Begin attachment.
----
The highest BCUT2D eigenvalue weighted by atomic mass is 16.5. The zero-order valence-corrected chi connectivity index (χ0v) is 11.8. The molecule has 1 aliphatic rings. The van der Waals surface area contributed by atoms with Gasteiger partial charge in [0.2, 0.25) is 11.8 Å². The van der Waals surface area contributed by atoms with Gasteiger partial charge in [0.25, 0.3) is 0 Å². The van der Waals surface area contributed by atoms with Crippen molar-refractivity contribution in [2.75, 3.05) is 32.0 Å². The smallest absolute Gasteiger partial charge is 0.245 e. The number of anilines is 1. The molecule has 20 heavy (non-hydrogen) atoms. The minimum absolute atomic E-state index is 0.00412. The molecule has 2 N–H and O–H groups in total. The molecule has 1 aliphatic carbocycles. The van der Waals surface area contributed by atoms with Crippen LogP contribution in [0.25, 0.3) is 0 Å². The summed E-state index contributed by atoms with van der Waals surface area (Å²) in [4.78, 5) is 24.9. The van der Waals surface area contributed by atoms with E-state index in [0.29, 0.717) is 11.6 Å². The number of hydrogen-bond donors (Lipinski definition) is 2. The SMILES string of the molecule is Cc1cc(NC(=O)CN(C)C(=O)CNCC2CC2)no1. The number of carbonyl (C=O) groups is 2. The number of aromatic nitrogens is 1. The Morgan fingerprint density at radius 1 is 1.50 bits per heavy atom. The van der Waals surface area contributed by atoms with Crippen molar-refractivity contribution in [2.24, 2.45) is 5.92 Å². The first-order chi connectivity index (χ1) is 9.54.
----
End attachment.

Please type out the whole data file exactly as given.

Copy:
The highest BCUT2D eigenvalue weighted by atomic mass is 16.5. The zero-order valence-corrected chi connectivity index (χ0v) is 11.8. The molecule has 1 aliphatic rings. The van der Waals surface area contributed by atoms with Gasteiger partial charge in [0.2, 0.25) is 11.8 Å². The van der Waals surface area contributed by atoms with Gasteiger partial charge in [0.25, 0.3) is 0 Å². The van der Waals surface area contributed by atoms with Crippen molar-refractivity contribution in [2.75, 3.05) is 32.0 Å². The smallest absolute Gasteiger partial charge is 0.245 e. The number of anilines is 1. The molecule has 20 heavy (non-hydrogen) atoms. The minimum absolute atomic E-state index is 0.00412. The molecule has 2 N–H and O–H groups in total. The molecule has 1 aliphatic carbocycles. The van der Waals surface area contributed by atoms with Crippen LogP contribution in [0.25, 0.3) is 0 Å². The summed E-state index contributed by atoms with van der Waals surface area (Å²) in [4.78, 5) is 24.9. The van der Waals surface area contributed by atoms with E-state index in [0.29, 0.717) is 11.6 Å². The number of hydrogen-bond donors (Lipinski definition) is 2. The SMILES string of the molecule is Cc1cc(NC(=O)CN(C)C(=O)CNCC2CC2)no1. The number of carbonyl (C=O) groups is 2. The number of aromatic nitrogens is 1. The Morgan fingerprint density at radius 1 is 1.50 bits per heavy atom. The van der Waals surface area contributed by atoms with Crippen molar-refractivity contribution in [2.24, 2.45) is 5.92 Å². The first-order chi connectivity index (χ1) is 9.54.